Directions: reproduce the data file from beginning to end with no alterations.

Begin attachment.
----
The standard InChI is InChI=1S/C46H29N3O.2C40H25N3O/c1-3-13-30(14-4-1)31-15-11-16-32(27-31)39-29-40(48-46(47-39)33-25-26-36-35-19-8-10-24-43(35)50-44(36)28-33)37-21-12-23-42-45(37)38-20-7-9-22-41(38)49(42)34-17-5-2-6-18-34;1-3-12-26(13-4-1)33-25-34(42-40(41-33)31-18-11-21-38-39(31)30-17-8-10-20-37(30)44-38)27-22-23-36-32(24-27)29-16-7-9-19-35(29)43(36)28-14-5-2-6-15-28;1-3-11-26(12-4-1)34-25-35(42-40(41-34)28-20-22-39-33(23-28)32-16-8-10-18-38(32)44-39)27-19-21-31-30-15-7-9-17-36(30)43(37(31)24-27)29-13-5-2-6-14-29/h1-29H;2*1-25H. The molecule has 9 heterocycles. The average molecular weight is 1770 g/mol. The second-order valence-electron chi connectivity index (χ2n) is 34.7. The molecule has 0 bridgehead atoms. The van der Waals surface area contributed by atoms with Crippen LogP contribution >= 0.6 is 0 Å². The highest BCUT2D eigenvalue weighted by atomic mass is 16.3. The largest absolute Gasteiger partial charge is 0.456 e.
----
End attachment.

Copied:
The standard InChI is InChI=1S/C46H29N3O.2C40H25N3O/c1-3-13-30(14-4-1)31-15-11-16-32(27-31)39-29-40(48-46(47-39)33-25-26-36-35-19-8-10-24-43(35)50-44(36)28-33)37-21-12-23-42-45(37)38-20-7-9-22-41(38)49(42)34-17-5-2-6-18-34;1-3-12-26(13-4-1)33-25-34(42-40(41-33)31-18-11-21-38-39(31)30-17-8-10-20-37(30)44-38)27-22-23-36-32(24-27)29-16-7-9-19-35(29)43(36)28-14-5-2-6-15-28;1-3-11-26(12-4-1)34-25-35(42-40(41-34)28-20-22-39-33(23-28)32-16-8-10-18-38(32)44-39)27-19-21-31-30-15-7-9-17-36(30)43(37(31)24-27)29-13-5-2-6-14-29/h1-29H;2*1-25H. The molecule has 9 heterocycles. The average molecular weight is 1770 g/mol. The second-order valence-electron chi connectivity index (χ2n) is 34.7. The molecule has 0 bridgehead atoms. The van der Waals surface area contributed by atoms with Crippen LogP contribution >= 0.6 is 0 Å². The highest BCUT2D eigenvalue weighted by atomic mass is 16.3. The largest absolute Gasteiger partial charge is 0.456 e.